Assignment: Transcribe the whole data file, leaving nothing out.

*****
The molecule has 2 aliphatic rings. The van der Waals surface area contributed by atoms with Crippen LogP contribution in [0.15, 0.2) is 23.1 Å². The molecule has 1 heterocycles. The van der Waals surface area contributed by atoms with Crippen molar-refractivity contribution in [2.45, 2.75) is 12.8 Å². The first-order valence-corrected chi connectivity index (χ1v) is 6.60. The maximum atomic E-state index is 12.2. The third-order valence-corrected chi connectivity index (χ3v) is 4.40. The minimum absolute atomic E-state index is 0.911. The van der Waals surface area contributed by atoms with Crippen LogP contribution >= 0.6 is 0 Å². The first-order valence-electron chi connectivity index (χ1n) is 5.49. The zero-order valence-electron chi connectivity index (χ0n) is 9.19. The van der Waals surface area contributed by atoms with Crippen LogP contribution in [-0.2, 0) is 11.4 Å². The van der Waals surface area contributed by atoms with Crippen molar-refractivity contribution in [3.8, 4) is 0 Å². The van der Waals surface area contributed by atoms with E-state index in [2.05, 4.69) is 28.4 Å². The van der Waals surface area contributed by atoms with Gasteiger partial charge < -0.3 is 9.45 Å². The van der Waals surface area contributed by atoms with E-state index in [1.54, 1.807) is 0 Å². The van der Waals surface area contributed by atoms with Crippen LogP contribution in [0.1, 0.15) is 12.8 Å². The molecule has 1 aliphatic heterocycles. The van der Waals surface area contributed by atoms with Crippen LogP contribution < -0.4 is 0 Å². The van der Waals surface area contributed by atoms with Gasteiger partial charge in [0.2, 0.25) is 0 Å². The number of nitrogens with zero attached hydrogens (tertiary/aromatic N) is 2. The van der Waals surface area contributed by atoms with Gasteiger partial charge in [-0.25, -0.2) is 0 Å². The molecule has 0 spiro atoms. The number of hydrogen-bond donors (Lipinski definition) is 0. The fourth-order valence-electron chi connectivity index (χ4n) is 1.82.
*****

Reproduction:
The molecule has 2 aliphatic rings. The van der Waals surface area contributed by atoms with Crippen LogP contribution in [0.15, 0.2) is 23.1 Å². The molecule has 1 heterocycles. The van der Waals surface area contributed by atoms with Crippen molar-refractivity contribution in [2.45, 2.75) is 12.8 Å². The first-order valence-corrected chi connectivity index (χ1v) is 6.60. The maximum atomic E-state index is 12.2. The third-order valence-corrected chi connectivity index (χ3v) is 4.40. The minimum absolute atomic E-state index is 0.911. The van der Waals surface area contributed by atoms with Crippen LogP contribution >= 0.6 is 0 Å². The first-order valence-electron chi connectivity index (χ1n) is 5.49. The zero-order valence-electron chi connectivity index (χ0n) is 9.19. The van der Waals surface area contributed by atoms with Crippen LogP contribution in [-0.2, 0) is 11.4 Å². The van der Waals surface area contributed by atoms with Crippen molar-refractivity contribution in [3.8, 4) is 0 Å². The van der Waals surface area contributed by atoms with E-state index in [2.05, 4.69) is 28.4 Å². The van der Waals surface area contributed by atoms with Gasteiger partial charge < -0.3 is 9.45 Å². The van der Waals surface area contributed by atoms with E-state index in [1.54, 1.807) is 0 Å². The van der Waals surface area contributed by atoms with Crippen LogP contribution in [0.1, 0.15) is 12.8 Å². The molecule has 1 aliphatic heterocycles. The van der Waals surface area contributed by atoms with Crippen LogP contribution < -0.4 is 0 Å². The van der Waals surface area contributed by atoms with Gasteiger partial charge in [0.2, 0.25) is 0 Å². The number of nitrogens with zero attached hydrogens (tertiary/aromatic N) is 2. The van der Waals surface area contributed by atoms with Gasteiger partial charge in [-0.25, -0.2) is 0 Å². The molecule has 0 spiro atoms. The number of hydrogen-bond donors (Lipinski definition) is 0. The fourth-order valence-electron chi connectivity index (χ4n) is 1.82.